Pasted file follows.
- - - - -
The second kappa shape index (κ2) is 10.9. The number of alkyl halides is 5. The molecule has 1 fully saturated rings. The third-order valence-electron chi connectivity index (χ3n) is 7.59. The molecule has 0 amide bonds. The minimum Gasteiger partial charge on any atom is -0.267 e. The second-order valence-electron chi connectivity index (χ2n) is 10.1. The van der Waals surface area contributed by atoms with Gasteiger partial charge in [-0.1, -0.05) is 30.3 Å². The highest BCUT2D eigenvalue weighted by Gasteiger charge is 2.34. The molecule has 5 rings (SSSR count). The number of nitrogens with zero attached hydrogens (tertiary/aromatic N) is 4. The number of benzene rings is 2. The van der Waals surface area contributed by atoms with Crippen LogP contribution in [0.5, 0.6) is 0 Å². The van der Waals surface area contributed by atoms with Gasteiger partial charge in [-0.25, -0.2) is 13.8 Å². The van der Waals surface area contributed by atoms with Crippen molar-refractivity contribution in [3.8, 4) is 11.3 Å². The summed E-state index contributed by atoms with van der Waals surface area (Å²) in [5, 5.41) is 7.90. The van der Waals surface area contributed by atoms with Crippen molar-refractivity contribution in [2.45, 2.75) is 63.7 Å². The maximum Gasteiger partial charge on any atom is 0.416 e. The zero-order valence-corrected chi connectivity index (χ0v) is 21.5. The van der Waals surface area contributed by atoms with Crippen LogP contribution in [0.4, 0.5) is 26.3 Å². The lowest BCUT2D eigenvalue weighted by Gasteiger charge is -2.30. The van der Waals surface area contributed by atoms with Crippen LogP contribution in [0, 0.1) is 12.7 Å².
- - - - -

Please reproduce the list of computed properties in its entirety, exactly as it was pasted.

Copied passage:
The second kappa shape index (κ2) is 10.9. The number of alkyl halides is 5. The molecule has 1 fully saturated rings. The third-order valence-electron chi connectivity index (χ3n) is 7.59. The molecule has 0 amide bonds. The minimum Gasteiger partial charge on any atom is -0.267 e. The second-order valence-electron chi connectivity index (χ2n) is 10.1. The van der Waals surface area contributed by atoms with Gasteiger partial charge in [-0.1, -0.05) is 30.3 Å². The highest BCUT2D eigenvalue weighted by Gasteiger charge is 2.34. The molecule has 5 rings (SSSR count). The number of nitrogens with zero attached hydrogens (tertiary/aromatic N) is 4. The number of benzene rings is 2. The van der Waals surface area contributed by atoms with Crippen LogP contribution in [0.5, 0.6) is 0 Å². The van der Waals surface area contributed by atoms with Gasteiger partial charge in [-0.25, -0.2) is 13.8 Å². The van der Waals surface area contributed by atoms with Crippen molar-refractivity contribution in [3.8, 4) is 11.3 Å². The summed E-state index contributed by atoms with van der Waals surface area (Å²) in [5, 5.41) is 7.90. The van der Waals surface area contributed by atoms with Crippen molar-refractivity contribution in [2.45, 2.75) is 63.7 Å². The maximum Gasteiger partial charge on any atom is 0.416 e. The zero-order valence-corrected chi connectivity index (χ0v) is 21.5. The van der Waals surface area contributed by atoms with Crippen LogP contribution in [0.4, 0.5) is 26.3 Å². The lowest BCUT2D eigenvalue weighted by Gasteiger charge is -2.30. The van der Waals surface area contributed by atoms with Crippen LogP contribution in [0, 0.1) is 12.7 Å².